4. reciprocal use of GTP and ATP in AMP, GMP pathways
How do you make pyrimidines
glutamine + bicarbonate to make carbamoyl phosphate
then add aspartate to make orotate and hook it up to PRPP. (making ring first and then adding it to the sugar) The first ring we're making is UMP.
* this can happen in cytosol
How many ATPs does it take to make pyrimidine
what makes a pyrimidine
2. 1 aspartate
3. 1 CO2
4. 2 ATP
where does pyramdine synthesis get N from
directly from glutamine
what is the committed step in making pyrymidines. what is it feedback inhibited by?
aspartate transcarbamoylase. Inhibited by CTP
Common nucleotides already have ____added. PRPP is key to both purine and pyrmidine synthesis.
What happens after you have UMP?
UTP --> animate it to CTP (by using glutamine as a N group donor)
Nucleoside monophosphate kinase uses ATP as source of phosphate and:
we can swap phosphate groups among all of our bases.
what enzyme gives you deoxyribonucleotides
ribonucleotide reductase; makes internal disulfide bond. Donates H and e- from enzyme to form disulfide bond.
Process of re reducing requires
glutathione (GSH) and NADPH
How can thymidine (dTMP) can be synthesized
From deoxy precursors:
1. CDP -->deoxy CDP -->deaminated dUTP --> dUMP-->dTMP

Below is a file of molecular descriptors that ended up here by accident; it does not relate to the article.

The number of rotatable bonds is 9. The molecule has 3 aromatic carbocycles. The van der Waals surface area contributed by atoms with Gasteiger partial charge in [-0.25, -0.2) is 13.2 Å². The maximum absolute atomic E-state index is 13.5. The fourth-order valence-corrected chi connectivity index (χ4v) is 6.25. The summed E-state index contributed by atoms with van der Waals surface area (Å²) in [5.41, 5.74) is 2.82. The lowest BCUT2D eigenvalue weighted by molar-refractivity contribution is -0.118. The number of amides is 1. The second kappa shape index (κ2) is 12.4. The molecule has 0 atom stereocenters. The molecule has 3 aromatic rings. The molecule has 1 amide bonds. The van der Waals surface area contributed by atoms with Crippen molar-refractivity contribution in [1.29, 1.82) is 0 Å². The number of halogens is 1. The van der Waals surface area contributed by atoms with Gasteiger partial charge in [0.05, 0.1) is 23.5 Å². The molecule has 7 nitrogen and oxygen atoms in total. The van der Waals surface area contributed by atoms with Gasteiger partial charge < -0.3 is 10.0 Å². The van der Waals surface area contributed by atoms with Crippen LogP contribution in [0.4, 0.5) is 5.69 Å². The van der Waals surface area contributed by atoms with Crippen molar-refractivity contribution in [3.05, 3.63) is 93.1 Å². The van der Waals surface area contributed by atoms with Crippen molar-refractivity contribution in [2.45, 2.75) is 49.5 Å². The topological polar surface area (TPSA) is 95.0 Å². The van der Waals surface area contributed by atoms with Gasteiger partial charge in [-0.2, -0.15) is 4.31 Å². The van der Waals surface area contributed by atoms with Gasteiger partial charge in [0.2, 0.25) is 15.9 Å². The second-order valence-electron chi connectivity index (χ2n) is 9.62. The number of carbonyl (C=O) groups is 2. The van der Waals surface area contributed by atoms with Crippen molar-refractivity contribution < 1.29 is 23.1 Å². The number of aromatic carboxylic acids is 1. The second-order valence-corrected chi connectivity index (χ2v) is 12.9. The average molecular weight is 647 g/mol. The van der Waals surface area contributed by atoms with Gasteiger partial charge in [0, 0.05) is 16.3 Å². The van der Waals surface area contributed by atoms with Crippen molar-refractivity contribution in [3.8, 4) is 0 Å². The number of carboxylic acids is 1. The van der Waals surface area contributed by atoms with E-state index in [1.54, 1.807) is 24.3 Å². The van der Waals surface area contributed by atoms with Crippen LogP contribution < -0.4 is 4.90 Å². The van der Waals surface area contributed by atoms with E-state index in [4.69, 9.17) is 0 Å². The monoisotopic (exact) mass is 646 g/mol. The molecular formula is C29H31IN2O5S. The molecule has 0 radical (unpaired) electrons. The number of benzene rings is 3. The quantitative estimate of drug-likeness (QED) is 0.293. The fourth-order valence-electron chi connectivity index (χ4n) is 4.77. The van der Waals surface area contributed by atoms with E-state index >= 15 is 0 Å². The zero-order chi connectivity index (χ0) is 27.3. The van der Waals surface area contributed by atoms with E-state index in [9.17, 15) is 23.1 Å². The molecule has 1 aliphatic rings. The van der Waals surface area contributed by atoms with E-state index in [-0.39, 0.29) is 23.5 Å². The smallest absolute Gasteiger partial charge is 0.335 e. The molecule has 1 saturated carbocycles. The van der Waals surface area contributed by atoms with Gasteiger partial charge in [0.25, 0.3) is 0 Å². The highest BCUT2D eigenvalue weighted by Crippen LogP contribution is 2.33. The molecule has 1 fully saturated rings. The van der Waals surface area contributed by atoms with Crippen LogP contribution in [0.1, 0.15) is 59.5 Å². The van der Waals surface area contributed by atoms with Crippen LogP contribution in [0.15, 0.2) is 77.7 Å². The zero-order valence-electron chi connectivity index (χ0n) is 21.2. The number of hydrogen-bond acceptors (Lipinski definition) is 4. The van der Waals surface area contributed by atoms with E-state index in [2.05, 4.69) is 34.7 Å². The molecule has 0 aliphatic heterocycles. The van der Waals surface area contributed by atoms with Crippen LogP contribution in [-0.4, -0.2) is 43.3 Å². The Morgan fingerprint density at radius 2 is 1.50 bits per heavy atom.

2. UDP-->dUDP-->dUTP -->dUMP--> dTMP
what enzyme is precursor for thymidine synthesis
what enzyme converts dUMP to dTMP
what is thymidylate synthase a good target for
chemotherapy; if you cant make T to go into DNA; DNA synthesis will slow down
what is a good agent for chemotherapy or what inhibits thymidylate synthase
what is difference bet dTMP and dUMP
methyl group; it
what donates a methyl group to make TMP
N10 tetrahydrofolate; it has to be regenerated.
what converts dihydrofolate to tetrahydrofolate
what is dihydrofolate reducatase a good target for
chemotheraupetic agents and some classes of antibiotics.
what is dihydrofolate reductase inhibited by
methotrexate, aminopterin, & trimethoprim
what are breakdown products of pyrimidine
free ammonia (goes to urea) and succinate (goes to TCA cycle); so we mainly say breakdown product is UREA
what is breakdown product of purines
URATE; a lot recycled in salvage pathway
what enzyme is used to make purine, adenine via the salvage pathway
adenosine phosphoribosyltransferase (APRT)
what enzyme is used to make purine, guanine
What is the nucleotide catabolism for purines like
takes N group back off and forms inosine--> take sugar off and maky hypothanxine --> xanthine--> urate
What does SCID stand for
severe combined immuno deficient; complete lack of immune system; there is a deficiency in adenosine deaminada (ADA). T and B lymphocytes do not dev properly
what converts hypoxanthine to xanthine
xanthine oxidase; generating peroxide in our body.
what converts adenosine to inosine
too much uric acid:
starts to precipitate and can cause gout. Therefore We inhibit enzymes: adenosime deaminase, & xanthine oxidase with inhibitor drugs
heritable leading to elev uric acid in blood; can cause damage to kidneys
which mechanisms can lead to elevated serum urate:
1. Hyperactive PRPP synthetase:excess PRPP accelerates purine biosynthesis
2. Partial lack of HGPRT: reduced salvage pathway; leads to excess PRPP, and accelerated purine biosynthesis
how do you treat gout
allopurinol; enters salvage pathway and forms ribonucleotide; uses up PRPP which reduces purine biosynthesis. Other drugs include probenecid and febuxostat